Lingo v. Dixie Veneer Co.

Annotate this Case

349 So. 2d 591 (1977)

In re Norma Lee LINGO v. DIXIE VENEER COMPANY, a corp. Ex parte Norma Lee Lingo.

Civ. 1143.

Court of Civil Appeals of Alabama.

August 31, 1977.

Edward M. Price, Jr., of Farmer, Farmer & Price, Dothan, for petitioner.

William L. Lee, III, and Stephen T. Etheredge of Lee & McInish, Dothan, for respondent.


This is a workmen's compensation case.

The petitioner, Norma Lee Lingo, was an employee of Dixie Veneer Company, a corporation, of Abbeville, Alabama on October 21, 1973, and was injured while in the line and scope of her employment when she fell some thirty feet onto some logs and a concrete floor. At the time of the fall, petitioner was placing logs on a conveyor belt. The fall resulted in injury to her lower back.

Petitioner filed an action in the trial court asking that it find she was suffering a job-related disability of seventy-five percent and to award her compensation commensurate with that finding. The respondent denied that petitioner was seventy-five percent disabled and asked that she not be awarded any further compensation. After a hearing the trial court found that petitioner was suffering a thirty percent disability to the body as a whole and awarded compensation accordingly. Petitioner seeks here a review of that judgment.

Petitioner's first contention is that the trial court failed to comply with Title 26, Section 304, Code of Alabama 1940 (Recomp.1958) *592 in that it did not file a "statement [of] facts and conclusions [of law]" with its judgment.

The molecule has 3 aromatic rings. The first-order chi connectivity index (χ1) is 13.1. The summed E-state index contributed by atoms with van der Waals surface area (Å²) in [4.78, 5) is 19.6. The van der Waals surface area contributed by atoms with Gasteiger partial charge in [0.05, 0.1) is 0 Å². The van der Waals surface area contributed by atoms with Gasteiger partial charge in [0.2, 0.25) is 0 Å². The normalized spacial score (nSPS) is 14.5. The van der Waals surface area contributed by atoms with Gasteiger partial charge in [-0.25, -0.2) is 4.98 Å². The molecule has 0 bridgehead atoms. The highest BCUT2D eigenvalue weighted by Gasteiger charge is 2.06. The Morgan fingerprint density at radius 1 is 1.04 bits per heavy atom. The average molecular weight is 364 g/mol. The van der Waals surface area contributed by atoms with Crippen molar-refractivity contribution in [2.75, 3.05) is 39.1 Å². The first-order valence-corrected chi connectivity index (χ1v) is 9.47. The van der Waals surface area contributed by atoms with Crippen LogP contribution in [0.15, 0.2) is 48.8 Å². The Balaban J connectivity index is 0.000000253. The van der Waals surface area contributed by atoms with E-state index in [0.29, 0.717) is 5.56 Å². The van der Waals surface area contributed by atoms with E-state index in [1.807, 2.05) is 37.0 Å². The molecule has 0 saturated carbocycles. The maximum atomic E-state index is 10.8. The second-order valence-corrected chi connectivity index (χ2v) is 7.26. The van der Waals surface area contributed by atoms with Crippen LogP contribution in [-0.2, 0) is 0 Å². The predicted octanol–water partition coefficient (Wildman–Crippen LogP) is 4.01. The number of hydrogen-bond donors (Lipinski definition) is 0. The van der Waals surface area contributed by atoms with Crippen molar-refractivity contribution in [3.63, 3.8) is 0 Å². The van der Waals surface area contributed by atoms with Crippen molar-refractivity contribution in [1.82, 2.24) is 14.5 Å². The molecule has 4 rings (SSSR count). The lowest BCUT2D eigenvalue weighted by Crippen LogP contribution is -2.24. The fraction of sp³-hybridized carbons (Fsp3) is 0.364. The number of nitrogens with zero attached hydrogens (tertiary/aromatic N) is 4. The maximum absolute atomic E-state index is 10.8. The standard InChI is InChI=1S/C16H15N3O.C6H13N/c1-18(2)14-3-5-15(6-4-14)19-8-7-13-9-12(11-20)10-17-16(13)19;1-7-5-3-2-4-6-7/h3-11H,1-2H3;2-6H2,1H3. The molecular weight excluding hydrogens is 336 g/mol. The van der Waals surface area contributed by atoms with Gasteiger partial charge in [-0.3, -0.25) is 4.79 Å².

Section 304 provides in part as follows: ". . . At the hearing or any adjournment thereof, the court shall hear such witnesses as may be presented by each party, and in a summary manner without a jury . . . decide the controversy. This determination shall be filed in writing with the clerk of said court, and judgment shall be entered thereon in the same manner as in causes tried in the said circuit court, and shall contain a statement of the law and facts and conclusions as determined by said judge."

Petitioner further says that even if there has been a compliance with section 304, the findings of the court are so meager as to preclude a review of the judgment based thereon.

In Calvert v. Funderburg, 284 Ala. 311, 224 So. 2d 664 the supreme court said:

"When the trial court completely fails to comply with the provisions of ยง 304, Title 26, supra, the judgment of the trial court will be reversed by this court. But a substantial compliance will suffice. And we have held that where the trial court's finding of fact is merely meager and omissive, this court will look to the evidence in the case to see if on any reasonable view of the evidence the judgment of the court can be sustained." (Citations omitted.)

In the case at bar the trial court entered a judgment in which it made findings of fact that petitioner was an employee of respondent at the time of her injury, that she was injured on the job, that respondent had notice of her injury, that her average weekly wage at the time of injury was $66.43, that she received injuries to the lower back, that there was medical testimony that she would suffer a twenty-five percent disability, that she had been unable to work since her injury, that there was evidence relating to the extent of her education and past employment record and that the court observed the petitioner while in the courtroom and on the stand.